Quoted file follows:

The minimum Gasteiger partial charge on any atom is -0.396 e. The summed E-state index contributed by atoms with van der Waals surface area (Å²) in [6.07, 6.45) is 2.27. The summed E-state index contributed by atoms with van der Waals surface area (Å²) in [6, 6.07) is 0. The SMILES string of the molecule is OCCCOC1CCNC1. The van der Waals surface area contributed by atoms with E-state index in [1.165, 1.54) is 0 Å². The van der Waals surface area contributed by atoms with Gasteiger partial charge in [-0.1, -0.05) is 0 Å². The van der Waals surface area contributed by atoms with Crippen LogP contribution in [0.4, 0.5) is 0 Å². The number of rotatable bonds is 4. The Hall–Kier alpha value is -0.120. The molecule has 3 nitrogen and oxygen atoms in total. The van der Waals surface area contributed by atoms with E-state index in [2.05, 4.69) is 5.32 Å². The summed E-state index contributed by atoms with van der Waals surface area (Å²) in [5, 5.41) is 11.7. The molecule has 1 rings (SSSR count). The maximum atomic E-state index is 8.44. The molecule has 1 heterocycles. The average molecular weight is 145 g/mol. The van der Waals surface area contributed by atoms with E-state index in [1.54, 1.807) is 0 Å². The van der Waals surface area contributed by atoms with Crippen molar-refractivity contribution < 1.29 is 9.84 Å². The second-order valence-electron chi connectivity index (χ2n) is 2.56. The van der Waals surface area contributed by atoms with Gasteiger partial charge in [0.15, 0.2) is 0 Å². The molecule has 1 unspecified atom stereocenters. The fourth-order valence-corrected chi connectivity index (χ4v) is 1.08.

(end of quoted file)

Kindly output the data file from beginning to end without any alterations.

The minimum Gasteiger partial charge on any atom is -0.396 e. The summed E-state index contributed by atoms with van der Waals surface area (Å²) in [6.07, 6.45) is 2.27. The summed E-state index contributed by atoms with van der Waals surface area (Å²) in [6, 6.07) is 0. The SMILES string of the molecule is OCCCOC1CCNC1. The van der Waals surface area contributed by atoms with E-state index in [1.165, 1.54) is 0 Å². The van der Waals surface area contributed by atoms with Gasteiger partial charge in [-0.1, -0.05) is 0 Å². The van der Waals surface area contributed by atoms with Crippen LogP contribution in [0.4, 0.5) is 0 Å². The number of rotatable bonds is 4. The Hall–Kier alpha value is -0.120. The molecule has 3 nitrogen and oxygen atoms in total. The van der Waals surface area contributed by atoms with E-state index in [2.05, 4.69) is 5.32 Å². The summed E-state index contributed by atoms with van der Waals surface area (Å²) in [5, 5.41) is 11.7. The molecule has 1 rings (SSSR count). The maximum atomic E-state index is 8.44. The molecule has 1 heterocycles. The average molecular weight is 145 g/mol. The van der Waals surface area contributed by atoms with E-state index in [1.54, 1.807) is 0 Å². The van der Waals surface area contributed by atoms with Crippen molar-refractivity contribution < 1.29 is 9.84 Å². The second-order valence-electron chi connectivity index (χ2n) is 2.56. The van der Waals surface area contributed by atoms with Gasteiger partial charge in [0.15, 0.2) is 0 Å². The molecule has 1 unspecified atom stereocenters. The fourth-order valence-corrected chi connectivity index (χ4v) is 1.08.